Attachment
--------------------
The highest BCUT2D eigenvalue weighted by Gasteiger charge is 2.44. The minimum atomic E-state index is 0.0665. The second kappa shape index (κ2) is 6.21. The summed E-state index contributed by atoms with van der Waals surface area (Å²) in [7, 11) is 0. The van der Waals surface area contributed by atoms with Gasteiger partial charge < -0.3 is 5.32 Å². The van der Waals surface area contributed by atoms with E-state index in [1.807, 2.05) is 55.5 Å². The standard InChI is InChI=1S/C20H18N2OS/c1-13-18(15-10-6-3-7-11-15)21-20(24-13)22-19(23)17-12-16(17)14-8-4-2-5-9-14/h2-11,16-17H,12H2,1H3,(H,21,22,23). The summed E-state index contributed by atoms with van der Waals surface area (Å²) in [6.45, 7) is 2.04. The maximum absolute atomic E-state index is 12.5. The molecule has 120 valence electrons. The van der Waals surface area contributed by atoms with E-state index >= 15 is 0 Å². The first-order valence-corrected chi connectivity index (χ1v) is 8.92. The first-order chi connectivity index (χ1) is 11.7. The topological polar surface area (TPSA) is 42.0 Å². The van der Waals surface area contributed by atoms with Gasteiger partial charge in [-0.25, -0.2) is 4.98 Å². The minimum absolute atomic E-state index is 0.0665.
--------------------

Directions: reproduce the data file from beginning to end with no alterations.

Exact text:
The highest BCUT2D eigenvalue weighted by Gasteiger charge is 2.44. The minimum atomic E-state index is 0.0665. The second kappa shape index (κ2) is 6.21. The summed E-state index contributed by atoms with van der Waals surface area (Å²) in [7, 11) is 0. The van der Waals surface area contributed by atoms with Gasteiger partial charge < -0.3 is 5.32 Å². The van der Waals surface area contributed by atoms with E-state index in [1.807, 2.05) is 55.5 Å². The standard InChI is InChI=1S/C20H18N2OS/c1-13-18(15-10-6-3-7-11-15)21-20(24-13)22-19(23)17-12-16(17)14-8-4-2-5-9-14/h2-11,16-17H,12H2,1H3,(H,21,22,23). The summed E-state index contributed by atoms with van der Waals surface area (Å²) in [6.45, 7) is 2.04. The maximum absolute atomic E-state index is 12.5. The molecule has 120 valence electrons. The van der Waals surface area contributed by atoms with E-state index >= 15 is 0 Å². The first-order valence-corrected chi connectivity index (χ1v) is 8.92. The first-order chi connectivity index (χ1) is 11.7. The topological polar surface area (TPSA) is 42.0 Å². The van der Waals surface area contributed by atoms with Gasteiger partial charge in [-0.25, -0.2) is 4.98 Å². The minimum absolute atomic E-state index is 0.0665.